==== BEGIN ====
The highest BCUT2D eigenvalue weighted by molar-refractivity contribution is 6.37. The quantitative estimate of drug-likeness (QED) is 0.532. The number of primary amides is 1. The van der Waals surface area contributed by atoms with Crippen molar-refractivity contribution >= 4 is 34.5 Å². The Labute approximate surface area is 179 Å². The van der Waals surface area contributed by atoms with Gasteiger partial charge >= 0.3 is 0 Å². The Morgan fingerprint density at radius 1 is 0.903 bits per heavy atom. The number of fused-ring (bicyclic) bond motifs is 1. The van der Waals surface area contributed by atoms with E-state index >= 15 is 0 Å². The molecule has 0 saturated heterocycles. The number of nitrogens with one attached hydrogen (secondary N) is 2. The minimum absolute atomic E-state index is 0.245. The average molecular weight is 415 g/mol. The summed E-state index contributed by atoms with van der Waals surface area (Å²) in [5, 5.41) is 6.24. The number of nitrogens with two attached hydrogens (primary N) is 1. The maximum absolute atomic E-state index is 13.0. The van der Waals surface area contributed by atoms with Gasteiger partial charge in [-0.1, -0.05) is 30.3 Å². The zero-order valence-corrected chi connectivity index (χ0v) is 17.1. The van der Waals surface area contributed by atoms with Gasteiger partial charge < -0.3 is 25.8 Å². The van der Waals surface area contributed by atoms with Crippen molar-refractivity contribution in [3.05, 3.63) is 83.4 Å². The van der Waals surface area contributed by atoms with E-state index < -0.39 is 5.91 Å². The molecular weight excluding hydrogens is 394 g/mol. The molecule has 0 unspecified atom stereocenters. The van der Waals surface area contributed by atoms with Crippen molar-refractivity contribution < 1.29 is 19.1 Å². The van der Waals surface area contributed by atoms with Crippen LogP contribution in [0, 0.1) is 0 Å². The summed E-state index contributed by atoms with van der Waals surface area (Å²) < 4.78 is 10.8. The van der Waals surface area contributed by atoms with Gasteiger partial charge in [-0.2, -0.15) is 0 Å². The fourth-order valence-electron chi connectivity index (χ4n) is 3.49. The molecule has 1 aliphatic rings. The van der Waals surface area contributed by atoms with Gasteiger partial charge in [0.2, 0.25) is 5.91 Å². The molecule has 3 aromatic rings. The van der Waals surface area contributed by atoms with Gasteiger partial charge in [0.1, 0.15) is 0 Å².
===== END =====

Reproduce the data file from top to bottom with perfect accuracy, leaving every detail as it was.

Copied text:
The highest BCUT2D eigenvalue weighted by molar-refractivity contribution is 6.37. The quantitative estimate of drug-likeness (QED) is 0.532. The number of primary amides is 1. The van der Waals surface area contributed by atoms with Crippen molar-refractivity contribution >= 4 is 34.5 Å². The Labute approximate surface area is 179 Å². The van der Waals surface area contributed by atoms with Gasteiger partial charge >= 0.3 is 0 Å². The Morgan fingerprint density at radius 1 is 0.903 bits per heavy atom. The number of fused-ring (bicyclic) bond motifs is 1. The van der Waals surface area contributed by atoms with E-state index >= 15 is 0 Å². The molecule has 0 saturated heterocycles. The number of nitrogens with one attached hydrogen (secondary N) is 2. The minimum absolute atomic E-state index is 0.245. The average molecular weight is 415 g/mol. The summed E-state index contributed by atoms with van der Waals surface area (Å²) in [5, 5.41) is 6.24. The number of nitrogens with two attached hydrogens (primary N) is 1. The maximum absolute atomic E-state index is 13.0. The van der Waals surface area contributed by atoms with Gasteiger partial charge in [-0.1, -0.05) is 30.3 Å². The zero-order valence-corrected chi connectivity index (χ0v) is 17.1. The van der Waals surface area contributed by atoms with Gasteiger partial charge < -0.3 is 25.8 Å². The van der Waals surface area contributed by atoms with Crippen molar-refractivity contribution in [3.05, 3.63) is 83.4 Å². The van der Waals surface area contributed by atoms with E-state index < -0.39 is 5.91 Å². The molecular weight excluding hydrogens is 394 g/mol. The molecule has 0 unspecified atom stereocenters. The van der Waals surface area contributed by atoms with Crippen molar-refractivity contribution < 1.29 is 19.1 Å². The van der Waals surface area contributed by atoms with Crippen LogP contribution in [0, 0.1) is 0 Å². The summed E-state index contributed by atoms with van der Waals surface area (Å²) < 4.78 is 10.8. The van der Waals surface area contributed by atoms with Gasteiger partial charge in [-0.2, -0.15) is 0 Å². The fourth-order valence-electron chi connectivity index (χ4n) is 3.49. The molecule has 1 aliphatic rings. The van der Waals surface area contributed by atoms with Gasteiger partial charge in [0.2, 0.25) is 5.91 Å². The molecule has 3 aromatic rings. The van der Waals surface area contributed by atoms with Gasteiger partial charge in [0.1, 0.15) is 0 Å².